I’m going to start with a grandiose statement, but I stand behind it: The biggest problem in our world today is that Muslims have a warped view of their Creator, Sustainer, and Lord.

Everything to do with God is fraught with feelings of guilt, performance anxiety, and fear. That includes Ramadan. We are true materialists, like everyone else in our time.

We believe in 1 plus 1 equals two, and forget about the role of the One.

Our calculations don’t factor in the miracles, rewards and blessings that He offers without count. We are unable to comprehend the blessings that aren’t the result of our own deeds – because we project our materialist mindset onto God.

We think that it’s all about cause and effect, input and output: input some deeds, get the output of reward from God.

We treat God like a banker managing our bank account.

This is why many of us are upset when we can’t fast or perform ritual prayers during the month of Ramadan. We believe we have lost something weighty and irretrievable. We believe we are being deprived of a great benefit.

When we are unable to fast due to sickness, travel, or menstruation, there is a loss in the performance of an action, but is God really depriving us?

The story is so much bigger. The Goodness of God is so much wider and more generous than our limited accounting. Before you allow yourself to feel sorrow at not being able to fast or pray, first check to see if this circumstance of yours has affected the true Reality of things.

In Reality…

What do I mean by “the true Reality of things?”  I mean that unseen realm that is the realm of God’s Grace, His Prophets, His Angels, His Blessings, His Rewards, His Love and Forgiveness. This invisible reality is sometimes undeniably, clearly, manifested in our seen realm, but most of the time it is the unseen truth that courses through it. Only someone pointing it out to you, or you having a trained inner eye, will allow you to perceive it regularly.

It is in that Reality that the deeds you do are celebrated, accepted, rewarded…And in that Reality, when you cannot fast or pray because of your circumstances, nothing is any different than it would be if you were actually fasting and praying.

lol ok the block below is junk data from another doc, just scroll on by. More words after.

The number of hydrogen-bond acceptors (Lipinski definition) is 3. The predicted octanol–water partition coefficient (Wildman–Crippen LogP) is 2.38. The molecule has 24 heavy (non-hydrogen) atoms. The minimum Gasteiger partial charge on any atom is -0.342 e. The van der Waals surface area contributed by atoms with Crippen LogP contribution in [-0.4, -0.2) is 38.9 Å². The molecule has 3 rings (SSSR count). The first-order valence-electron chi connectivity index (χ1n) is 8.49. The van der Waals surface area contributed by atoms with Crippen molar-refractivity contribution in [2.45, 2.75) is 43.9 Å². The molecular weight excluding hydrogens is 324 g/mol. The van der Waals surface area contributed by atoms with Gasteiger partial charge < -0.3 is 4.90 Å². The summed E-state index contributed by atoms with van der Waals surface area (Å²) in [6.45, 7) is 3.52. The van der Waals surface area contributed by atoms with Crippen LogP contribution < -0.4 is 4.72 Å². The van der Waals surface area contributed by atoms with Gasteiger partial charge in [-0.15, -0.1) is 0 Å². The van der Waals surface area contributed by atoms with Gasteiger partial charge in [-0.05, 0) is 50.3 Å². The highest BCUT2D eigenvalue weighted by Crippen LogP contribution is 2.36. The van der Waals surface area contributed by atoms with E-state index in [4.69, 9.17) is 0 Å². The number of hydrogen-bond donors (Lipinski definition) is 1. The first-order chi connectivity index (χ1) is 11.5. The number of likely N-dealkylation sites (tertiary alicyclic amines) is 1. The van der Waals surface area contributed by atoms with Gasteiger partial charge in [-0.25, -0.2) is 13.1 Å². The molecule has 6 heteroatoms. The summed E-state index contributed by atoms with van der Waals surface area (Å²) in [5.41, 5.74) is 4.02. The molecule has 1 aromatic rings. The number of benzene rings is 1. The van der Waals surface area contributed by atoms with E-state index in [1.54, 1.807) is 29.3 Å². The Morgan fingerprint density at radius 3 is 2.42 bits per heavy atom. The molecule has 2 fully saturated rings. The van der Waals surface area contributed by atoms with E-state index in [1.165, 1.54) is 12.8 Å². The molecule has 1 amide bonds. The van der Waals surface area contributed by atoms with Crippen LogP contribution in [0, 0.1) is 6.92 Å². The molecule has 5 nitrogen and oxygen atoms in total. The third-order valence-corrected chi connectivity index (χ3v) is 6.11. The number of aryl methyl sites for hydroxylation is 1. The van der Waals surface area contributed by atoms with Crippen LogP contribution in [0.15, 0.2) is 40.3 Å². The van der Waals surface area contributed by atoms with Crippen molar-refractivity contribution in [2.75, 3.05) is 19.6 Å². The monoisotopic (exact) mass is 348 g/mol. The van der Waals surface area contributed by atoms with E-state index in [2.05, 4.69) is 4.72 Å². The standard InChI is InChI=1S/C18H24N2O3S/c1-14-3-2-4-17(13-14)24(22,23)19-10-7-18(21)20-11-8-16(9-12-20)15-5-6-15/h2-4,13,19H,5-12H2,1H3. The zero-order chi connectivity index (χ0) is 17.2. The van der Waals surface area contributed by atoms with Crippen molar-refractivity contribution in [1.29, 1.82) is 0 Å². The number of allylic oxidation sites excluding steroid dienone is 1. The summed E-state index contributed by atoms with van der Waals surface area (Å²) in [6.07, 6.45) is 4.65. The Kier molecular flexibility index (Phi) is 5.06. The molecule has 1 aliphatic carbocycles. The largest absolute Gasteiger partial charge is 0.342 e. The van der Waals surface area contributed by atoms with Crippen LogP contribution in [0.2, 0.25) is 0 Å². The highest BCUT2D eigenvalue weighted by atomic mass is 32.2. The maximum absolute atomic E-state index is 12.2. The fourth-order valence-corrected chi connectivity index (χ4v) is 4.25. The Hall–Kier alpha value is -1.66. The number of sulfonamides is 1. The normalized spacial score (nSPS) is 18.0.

Listen to this: the Beautiful Guide peace be upon him tells us about a person who dedicated himself to performing an act of worship regularly, but one day, could not do it for a reason beyond his control such as sickness or fatigue.  The Prophet says that the Angels are commanded by God to write in that person’s book of deeds a full record of the action, and God Most High grants him the reward for it,  as if he had done it – even though he didn’t do it. We understand that this Grace is bestowed upon the man because he would have, if he could have, done the action he was dedicated to perform.

He would have, if he could have, but he couldn’t, so he didn’t. Isn’t that your state sometimes? This is the reality that matters to God. Not the outcome, but the intention. The least important part in that sentence, in God’s Sight, is “he didn’t.” It’s enough for our Generous Lord that you would have, if you could have. Isn’t that you, when you are sick or menstruating?

From this blessed teaching, the Gentle Guide, peace be upon him, lifts the burden of loss, lights the way to joy, and most importantly, helps us understand Who our Lord is.

We also have been taught by the Beloved, peace be upon him, that whoever intends a good action, but does not end up doing it, has it recorded in his book of deeds as a complete action.

In Ramadan, teaches our Guide, peace be upon him, a fasting person’s sleep is considered worship, and their silence is considered tasbeeh(praising of God) – even when the person has no intention to worship God through that sleep or silence. This teaching of the Generous Prophet, peace be upon him, shows that even effortless actions such as sleeping and silence, not normally in the repertoire of what we consider “worship” – and in this case, not even accompanied by an intention of worshipping God through them – are still considered by God as acts of worship. And our Teachers have explained that this blessing, as well as others like it which are for the fasting person, extend equally to anyone who would have liked to fast in Ramadan, but cannot.